[Ksummit-discuss] Topic: Removal of code that is still in use by users but there is a better code.

Bjorn Helgaas bhelgaas at google.com
Wed Jun 11 19:43:18 UTC 2014

On Wed, Jun 11, 2014 at 11:54 AM, Guenter Roeck <linux at roeck-us.net> wrote:
> On Tue, Jun 10, 2014 at 01:19:12PM -0700, H. Peter Anvin wrote:
>> On 06/10/2014 01:12 PM, Konrad Rzeszutek Wilk wrote:
>> > Hey,
>> >
>> > I would want to propose a topic on removing code in Linux that
>> > users are using - but they are doing it less and less and it
>> > mostly is tied in with older hardware. Specifically how to do
>> > this transition properly - and if we want to define some checklist
>> > /policy to do it via.
>> >
>> I second this.  Right now deprecation is entirely ad hoc... usually in
>> the form "this hasn't compiled for X releases and noone noticed", which
>> makes it hard to do *controlled* deprecation...
> That is a bit different to "users are using but less and less". Personally
> I would not mind leaving code in the kernel as long as it is used, but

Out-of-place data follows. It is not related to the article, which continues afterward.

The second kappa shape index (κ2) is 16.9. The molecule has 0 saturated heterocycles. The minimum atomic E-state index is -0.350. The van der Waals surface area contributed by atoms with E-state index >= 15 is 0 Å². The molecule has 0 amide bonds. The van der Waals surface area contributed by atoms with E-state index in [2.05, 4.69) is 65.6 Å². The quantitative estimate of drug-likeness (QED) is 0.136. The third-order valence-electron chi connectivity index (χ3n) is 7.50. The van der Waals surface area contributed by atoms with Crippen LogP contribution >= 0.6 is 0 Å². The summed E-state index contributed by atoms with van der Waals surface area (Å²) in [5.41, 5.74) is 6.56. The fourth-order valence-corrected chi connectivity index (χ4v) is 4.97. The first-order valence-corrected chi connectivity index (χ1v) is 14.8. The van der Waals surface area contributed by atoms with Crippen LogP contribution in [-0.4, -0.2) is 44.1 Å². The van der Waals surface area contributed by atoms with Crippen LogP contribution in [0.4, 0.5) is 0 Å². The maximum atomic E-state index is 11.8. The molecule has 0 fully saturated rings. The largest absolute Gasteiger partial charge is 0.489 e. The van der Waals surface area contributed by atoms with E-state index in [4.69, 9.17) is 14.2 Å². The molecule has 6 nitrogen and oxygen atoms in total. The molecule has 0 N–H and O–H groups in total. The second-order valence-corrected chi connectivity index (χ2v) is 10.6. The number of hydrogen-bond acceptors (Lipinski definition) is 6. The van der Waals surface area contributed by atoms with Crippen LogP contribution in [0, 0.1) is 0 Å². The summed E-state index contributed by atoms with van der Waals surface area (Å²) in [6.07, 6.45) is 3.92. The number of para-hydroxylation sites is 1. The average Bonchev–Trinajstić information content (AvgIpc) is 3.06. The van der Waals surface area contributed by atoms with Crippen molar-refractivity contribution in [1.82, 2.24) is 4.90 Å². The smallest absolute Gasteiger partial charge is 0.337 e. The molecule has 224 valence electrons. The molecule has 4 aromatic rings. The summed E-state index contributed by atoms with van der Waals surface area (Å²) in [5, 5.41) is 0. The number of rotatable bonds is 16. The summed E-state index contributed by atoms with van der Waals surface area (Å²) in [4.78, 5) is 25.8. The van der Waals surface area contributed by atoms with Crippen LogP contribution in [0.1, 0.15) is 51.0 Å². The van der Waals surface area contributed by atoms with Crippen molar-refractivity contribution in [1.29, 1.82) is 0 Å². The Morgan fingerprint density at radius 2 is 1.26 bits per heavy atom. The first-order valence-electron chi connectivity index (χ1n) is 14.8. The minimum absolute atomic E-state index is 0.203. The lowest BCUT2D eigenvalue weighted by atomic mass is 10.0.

> it would be great if we had some rule that a file/driver which did
> not compile for X releases (pick a preferred number for X - two years
> worth of releases ?) can be removed.

I suspect most people would agree with the idea that something that
hasn't compiled for X years can be removed, possibly with some
negotiation about what X is.

But my impression is the proposal is to go farther than that, and
figure out a way to remove obsolete but still-compilable code.  If we
all did our jobs perfectly, we would never add a change to Linux that
broke compilation of anything.  So if there's a file that doesn't
compile anymore, I think of that as a result of a mistake somewhere
along the line.  We can use that mistake to deduce that nobody cares
anymore, but it'd be a lot nicer to have a scheme that didn't depend
on people making random mistakes.


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